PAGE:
Coast Guard Locates 6 Missing Boaters Near Montauk, NY

NEW YORK–A Coast Guard Station Montauk rescue crew located six missing boaters at 6 a.m. today two miles northeast of Gardiners Island, N.Y., after the boaters failed to return a rented 18-foot boat to Uihleins Marina Tuesday night.

The six boaters, Alex Levine, Aharon Lev Goodman, Levi Kirshenbaum, M. Chazen, Mendy Ben-Shachar, and Mendy Stalvitsk, who are from Brooklyn and Israel and all range in age from 22 to 25 years old, spent over 12 hours adrift in heavy fog before being rescued. They were all wearing life jackets and were reported to be in good physical condition.

The Station Montauk rescue crew took the six boaters on board a 47-foot rescue boat and transported them back to Station Montauk. A Coast Guard crewmember followed the rescue crew in the 18-foot vessel.

The six rented the vessel from Uihleins Marina, located across the harbor from Coast Guard Station Montauk, at 4 p.m. Tuesday for a two-hour trip. They left a brief float plan with a Rabbi from a Brooklyn Synagogue and with Uihleins Marina. The Rabbi called the Coast Guard when the group failed to return by 6:20 p.m.

The Coast Guard immediately contacted nearby marinas, radioed an alert to nearby boaters who may see the missing group, and launched a search along the eastern tip of Long Island Sound that included Montauk Harbor, Plum Island, Fishers Island, Gardiners Island, and Block Island Sound.

Coast Guard Station Montauk and the East Hampton Marine Police launched rescue crews at 7:20 p.m., and Coast Guard Station New London launched a rescue crew at 11:45 p.m.

The crew of the Coast Guard Cutter Chinook, an 87-foot patrol boat based in New London, Conn., was recalled and the cutter was underway by 2:30 a.m. to join the search.

The 18-foot vessel was outfitted with signaling flares and an anchor but did not have a marine band radio. Additionally, none of the boaters were carrying cell phones.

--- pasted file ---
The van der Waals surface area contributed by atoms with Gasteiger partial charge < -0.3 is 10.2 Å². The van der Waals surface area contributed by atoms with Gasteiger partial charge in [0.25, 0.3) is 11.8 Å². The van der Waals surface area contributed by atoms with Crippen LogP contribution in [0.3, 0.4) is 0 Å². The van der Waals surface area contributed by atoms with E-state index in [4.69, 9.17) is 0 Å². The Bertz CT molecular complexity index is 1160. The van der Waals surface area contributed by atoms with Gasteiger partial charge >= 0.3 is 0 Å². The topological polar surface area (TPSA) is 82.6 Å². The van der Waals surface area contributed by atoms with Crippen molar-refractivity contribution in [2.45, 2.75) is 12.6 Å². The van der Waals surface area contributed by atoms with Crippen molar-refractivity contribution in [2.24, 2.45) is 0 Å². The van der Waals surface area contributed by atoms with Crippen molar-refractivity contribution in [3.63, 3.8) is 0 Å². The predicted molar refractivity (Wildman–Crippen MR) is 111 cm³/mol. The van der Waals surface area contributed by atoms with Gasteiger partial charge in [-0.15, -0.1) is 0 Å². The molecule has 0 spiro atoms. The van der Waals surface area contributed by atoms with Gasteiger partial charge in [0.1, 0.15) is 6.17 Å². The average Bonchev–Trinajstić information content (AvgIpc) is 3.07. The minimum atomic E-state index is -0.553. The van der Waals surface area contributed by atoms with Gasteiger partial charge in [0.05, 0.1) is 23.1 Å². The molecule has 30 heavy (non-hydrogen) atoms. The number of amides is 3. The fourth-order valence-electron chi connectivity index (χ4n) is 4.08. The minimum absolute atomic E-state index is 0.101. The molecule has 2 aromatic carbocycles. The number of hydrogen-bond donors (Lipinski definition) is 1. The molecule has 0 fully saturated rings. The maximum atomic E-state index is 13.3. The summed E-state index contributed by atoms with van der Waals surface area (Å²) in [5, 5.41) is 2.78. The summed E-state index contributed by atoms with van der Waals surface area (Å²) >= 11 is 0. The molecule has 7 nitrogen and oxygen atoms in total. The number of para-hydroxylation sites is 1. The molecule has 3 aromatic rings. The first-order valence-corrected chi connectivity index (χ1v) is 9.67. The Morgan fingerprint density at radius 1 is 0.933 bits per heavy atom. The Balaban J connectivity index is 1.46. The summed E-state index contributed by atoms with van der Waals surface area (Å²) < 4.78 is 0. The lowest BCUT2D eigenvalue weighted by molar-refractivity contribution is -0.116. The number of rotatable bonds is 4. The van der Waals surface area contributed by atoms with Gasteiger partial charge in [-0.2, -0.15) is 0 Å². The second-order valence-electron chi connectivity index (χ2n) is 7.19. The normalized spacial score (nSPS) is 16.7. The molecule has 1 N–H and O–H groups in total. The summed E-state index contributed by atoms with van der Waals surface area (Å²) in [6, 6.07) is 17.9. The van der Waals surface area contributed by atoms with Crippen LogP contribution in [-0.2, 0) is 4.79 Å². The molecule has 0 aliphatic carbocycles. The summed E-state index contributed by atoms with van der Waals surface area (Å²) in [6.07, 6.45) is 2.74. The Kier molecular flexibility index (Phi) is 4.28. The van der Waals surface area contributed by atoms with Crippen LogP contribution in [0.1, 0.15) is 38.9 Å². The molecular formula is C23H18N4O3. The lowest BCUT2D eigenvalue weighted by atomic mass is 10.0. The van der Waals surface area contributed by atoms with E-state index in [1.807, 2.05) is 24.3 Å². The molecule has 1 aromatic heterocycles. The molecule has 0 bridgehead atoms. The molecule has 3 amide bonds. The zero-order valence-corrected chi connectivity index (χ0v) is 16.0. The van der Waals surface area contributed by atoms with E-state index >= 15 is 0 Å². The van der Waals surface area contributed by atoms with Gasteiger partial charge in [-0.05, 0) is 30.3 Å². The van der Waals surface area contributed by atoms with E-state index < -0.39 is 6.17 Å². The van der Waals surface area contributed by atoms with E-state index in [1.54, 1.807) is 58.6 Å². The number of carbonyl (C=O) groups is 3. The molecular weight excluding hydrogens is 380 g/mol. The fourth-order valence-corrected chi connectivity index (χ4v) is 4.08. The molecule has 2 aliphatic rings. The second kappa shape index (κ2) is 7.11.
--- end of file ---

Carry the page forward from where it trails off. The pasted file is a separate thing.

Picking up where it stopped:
Sea conditions were reported as two-foot swells, air temperatures were 68 degrees, winds reported at five knots, but only 10 yards visibility due to heavy fog.

“We can be happy in that this was a very fortunate outcome,” said Chief Petty Officer Kurt Tremont, Coast Guard Sector Long Island Sound command duty officer. “This group did not have a radio or cell phone to alert their Rabbi or rescuers that they were in distress, but they smartly left a float plan telling their Rabbi when they’d return. If they had a radio or a cell phone they likely would have been found much sooner. Due to the thick fog, our search crews were relying completely on radar and operating at reduced speeds. These type of search conditions significantly hamper our ability to locate vessels that aren’t able to communicate with us. Fortunately they did file a float plan, and it probably saved their lives.”

“Although we had a very positive outcome, this case could have certainly ended in tragedy,” said Capt. Daniel Ronan, Sector Long Island Sound Commander. “I am very proud of the Coast Guard and East Hampton crews that participated in this challenging search. Their dedication to duty is inspiring and resulted in saving six lives today. It is definetely a reminder of how dangerous it is on the waters in and around Long Island Sound. Getting underway with all the proper safety equipment each and every time is the best way to protect yourself at sea.”

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